Growing to about 4.5 feet long, the kitefin shark, otherwise known as the seal shark, black shark or Darkie Charlie, lives in the ocean floor in deep waters down to 2000 feet, but it has been captured at 6,000 feet down. A member of the dogfish family, it's a solitary predator and eats just about anything, including other sharks. It has never eaten man because we don't go that deep in the ocean, though one man did once wearing full deep-sea diving gear which would have protected him. Kitefin sharks are 'near threatened' because of sea sea fisheries who target them for their meat, skin and liver oil.
Dipturus batis - common skate, blue skate
The common skate is a member of the shark family. Growing to 10 feet in width, these deep sea creatures that have been found in depths of 2,000 feet are now extremely rare if not extinct.
In the IUCN Red List, it is listed as critically endangered.
For many years, anglers, who occasionally catch skate while fishing, have operated a voluntary code of returning them to the sea unharmed.
Commercial fishermen have been encouraged to do the same.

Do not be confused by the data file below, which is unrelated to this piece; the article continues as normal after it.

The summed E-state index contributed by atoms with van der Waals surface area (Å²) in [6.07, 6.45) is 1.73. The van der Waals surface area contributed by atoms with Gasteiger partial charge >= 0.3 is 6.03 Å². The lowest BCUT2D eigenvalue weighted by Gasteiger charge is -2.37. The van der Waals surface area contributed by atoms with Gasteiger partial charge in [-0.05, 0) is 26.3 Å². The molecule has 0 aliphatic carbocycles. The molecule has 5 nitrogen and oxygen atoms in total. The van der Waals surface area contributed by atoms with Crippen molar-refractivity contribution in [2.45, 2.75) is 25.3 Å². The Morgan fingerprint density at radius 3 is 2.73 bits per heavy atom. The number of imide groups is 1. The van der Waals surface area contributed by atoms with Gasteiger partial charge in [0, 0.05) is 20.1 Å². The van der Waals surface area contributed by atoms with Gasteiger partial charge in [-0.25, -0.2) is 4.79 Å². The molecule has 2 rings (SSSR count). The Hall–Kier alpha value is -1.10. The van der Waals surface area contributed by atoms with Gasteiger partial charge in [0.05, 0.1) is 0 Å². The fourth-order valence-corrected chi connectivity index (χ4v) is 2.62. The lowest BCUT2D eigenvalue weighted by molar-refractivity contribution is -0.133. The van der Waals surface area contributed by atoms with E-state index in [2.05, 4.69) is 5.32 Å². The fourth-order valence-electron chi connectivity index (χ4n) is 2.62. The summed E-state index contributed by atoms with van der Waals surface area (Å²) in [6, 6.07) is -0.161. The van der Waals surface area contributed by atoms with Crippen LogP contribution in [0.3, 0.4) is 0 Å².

In 2006, twenty four of their egg cases were washed ashore in Caithness in northern Scotland, perhaps showing that they are still around even though seldom seen.
Echinorhinus brucus - bramble sharks
Bramble sharks (or spiny sharks) are deep-water creatures, living on the sea bed down to a depth of 3000 feet. Their bodies are covered with denticles (which are like teeth) which is why they are called after the thorny bush. The denticles are luminescent in deep water. They grow to 13 feet in length.
Quite harmless to humans, probably because of the depths it lives at, the bramble shark is listed as 'data deficient' by the IUCN, as no-one knows if their numbers are declining or not. They live too deep to be fished even by deep sea fishermen.
Etmopterus spinax - velvet belly lantern shark
This is another deep-water dogfish, that lives at depths of down to 8,000 feet. Unfortunately they don't always stay at this depth and are frequently caught by deep sea fishermen as a by-catch.
It gets its name velvet belly from its distinctive two-tone coloring which is black underneath and brown on top, and the lantern is obvious from the photo. It is luminescent.
It's a small shark that only grows to 18" long.